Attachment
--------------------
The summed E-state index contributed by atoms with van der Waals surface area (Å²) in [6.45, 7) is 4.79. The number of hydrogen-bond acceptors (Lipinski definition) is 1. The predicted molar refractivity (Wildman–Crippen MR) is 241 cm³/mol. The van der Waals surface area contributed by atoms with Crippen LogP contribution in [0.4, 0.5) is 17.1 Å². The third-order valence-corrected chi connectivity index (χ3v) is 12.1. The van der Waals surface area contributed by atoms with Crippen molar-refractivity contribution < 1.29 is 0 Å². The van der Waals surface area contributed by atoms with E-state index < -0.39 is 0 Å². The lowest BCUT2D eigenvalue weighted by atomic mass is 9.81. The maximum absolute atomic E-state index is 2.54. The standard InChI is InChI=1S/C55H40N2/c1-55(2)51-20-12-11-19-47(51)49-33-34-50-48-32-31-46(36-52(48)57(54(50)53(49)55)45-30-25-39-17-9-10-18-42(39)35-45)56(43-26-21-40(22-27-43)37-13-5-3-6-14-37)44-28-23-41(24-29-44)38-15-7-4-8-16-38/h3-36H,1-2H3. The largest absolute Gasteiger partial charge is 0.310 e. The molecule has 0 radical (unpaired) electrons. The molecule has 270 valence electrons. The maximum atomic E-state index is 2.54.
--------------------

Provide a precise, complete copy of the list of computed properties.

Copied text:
The summed E-state index contributed by atoms with van der Waals surface area (Å²) in [6.45, 7) is 4.79. The number of hydrogen-bond acceptors (Lipinski definition) is 1. The predicted molar refractivity (Wildman–Crippen MR) is 241 cm³/mol. The van der Waals surface area contributed by atoms with Crippen LogP contribution in [0.4, 0.5) is 17.1 Å². The third-order valence-corrected chi connectivity index (χ3v) is 12.1. The van der Waals surface area contributed by atoms with Crippen molar-refractivity contribution < 1.29 is 0 Å². The van der Waals surface area contributed by atoms with E-state index < -0.39 is 0 Å². The lowest BCUT2D eigenvalue weighted by atomic mass is 9.81. The maximum absolute atomic E-state index is 2.54. The standard InChI is InChI=1S/C55H40N2/c1-55(2)51-20-12-11-19-47(51)49-33-34-50-48-32-31-46(36-52(48)57(54(50)53(49)55)45-30-25-39-17-9-10-18-42(39)35-45)56(43-26-21-40(22-27-43)37-13-5-3-6-14-37)44-28-23-41(24-29-44)38-15-7-4-8-16-38/h3-36H,1-2H3. The largest absolute Gasteiger partial charge is 0.310 e. The molecule has 0 radical (unpaired) electrons. The molecule has 270 valence electrons. The maximum atomic E-state index is 2.54.